HEAD, Bigger. — At the remarkable age of ninety-four years and six months Bigger Head, a retired farmer of McDonough County, Ill., is physically strong, mentally alert, temperamentally happy and materially well endowed. While no two people attain longevity from an observance of the same rules of life, it is proved beyond the shadow of doubt that active, industrious and temperate people have first claim on borrowed time, and are the greatest strategists in outwitting the Biblical injunction of three-score years and ten. This is emphasized in the life of Mr. Head, who has used hands, brain and heart with a full realization of their importance as cogs in the complicated machinery of life. Mr. Head owes much to a rugged Scotch-Irish ancestry. He was born in Highland County, Ohio, October 12, 1812, and is a son of William and Mary (McLaughlin) Head, natives of Pennsylvania and Ohio respectively. His paternal grandfather, John Head, came from Scotland, and his maternal grandfather, Robert McLaughlin, was born in Ireland. His mother rocked the cradle of fourteen children, and he was the fifth to arrive in the family circle. The early subscription schools of Highland County furnished his only educational advantages. These he attended irregularly during the winter season. Eventually he succeeded to the partial management of the home farm, and remained under the family roof until he was twenty-one years old. In the meantime, June 20, 1835, he married the daughter of a pioneer of Highland County, Mary Lucas by name, who was also destined for a long and useful life and who accompanied his pilgrimage for seventy years, her life coming to a close February 17, 1905, at the age of ninety years lacking six months.
In 1852 Mr. Head came to McDonough County, then thinly settled, and purchased three-quarters of a section of land on Sections 23 and 26. Here he lived until 1872, when he bought 170 acres in Mound Township and one eighty-acre tract on Section 1 in Macomb Township, which continued his home until 1895. He then bought a residence in Bardolph in which to pass his declining years, and where he still lives, surrounded by many comforts, the affection and good will of tried friends, and the companionship of pleasant memories. Well has he noted the changes that have swept over the county since he first settled on the wild prairies. Then the night was made drear by the howling of wolves, and many graceful deer fell before the expert marksmanship of the pioneer settlers. Evidences of Indian occupation existed on every hand. The survival of the fittest was becoming a reality. Mr. Head has supported the Republican cause during the existence of that party, but has never invaded the ranks of office-seekers. His religious activities have been connected with the Methodist Episcopal Church. To himself and devoted wife were born eleven children: Harriet E., Ellen, James, Catherine, Maria. Richard R. S. Jennie, Newton, Alice, John and Hettie.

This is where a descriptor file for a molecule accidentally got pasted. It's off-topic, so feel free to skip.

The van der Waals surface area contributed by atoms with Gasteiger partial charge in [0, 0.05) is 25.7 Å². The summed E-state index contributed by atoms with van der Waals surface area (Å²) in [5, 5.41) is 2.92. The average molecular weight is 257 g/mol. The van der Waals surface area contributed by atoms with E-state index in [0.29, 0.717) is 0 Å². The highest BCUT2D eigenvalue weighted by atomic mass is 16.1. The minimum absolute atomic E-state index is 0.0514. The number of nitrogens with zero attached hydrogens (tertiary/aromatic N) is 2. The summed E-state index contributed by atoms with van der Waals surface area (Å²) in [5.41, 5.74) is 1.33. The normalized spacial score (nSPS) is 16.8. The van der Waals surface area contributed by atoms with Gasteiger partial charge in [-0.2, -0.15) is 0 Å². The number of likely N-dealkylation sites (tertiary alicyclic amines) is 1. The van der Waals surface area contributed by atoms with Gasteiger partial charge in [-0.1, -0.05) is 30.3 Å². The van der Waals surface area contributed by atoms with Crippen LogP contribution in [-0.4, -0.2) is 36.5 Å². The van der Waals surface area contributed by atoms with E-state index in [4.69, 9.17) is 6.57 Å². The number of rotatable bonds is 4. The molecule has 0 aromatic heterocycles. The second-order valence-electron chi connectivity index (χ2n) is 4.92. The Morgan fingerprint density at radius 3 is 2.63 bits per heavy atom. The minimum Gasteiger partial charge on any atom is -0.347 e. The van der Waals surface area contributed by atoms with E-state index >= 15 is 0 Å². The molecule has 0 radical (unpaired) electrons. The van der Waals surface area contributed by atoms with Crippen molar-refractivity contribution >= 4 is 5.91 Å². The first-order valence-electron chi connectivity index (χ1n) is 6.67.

Source: The Historical Encyclopedia of Illinois and History of McDonough County, compiled by Dr. Newton Bateman, and Paul Shelby, 1907, volume 2, pages 902-903, extracted 04 Jan 2019 by Norma Hass.
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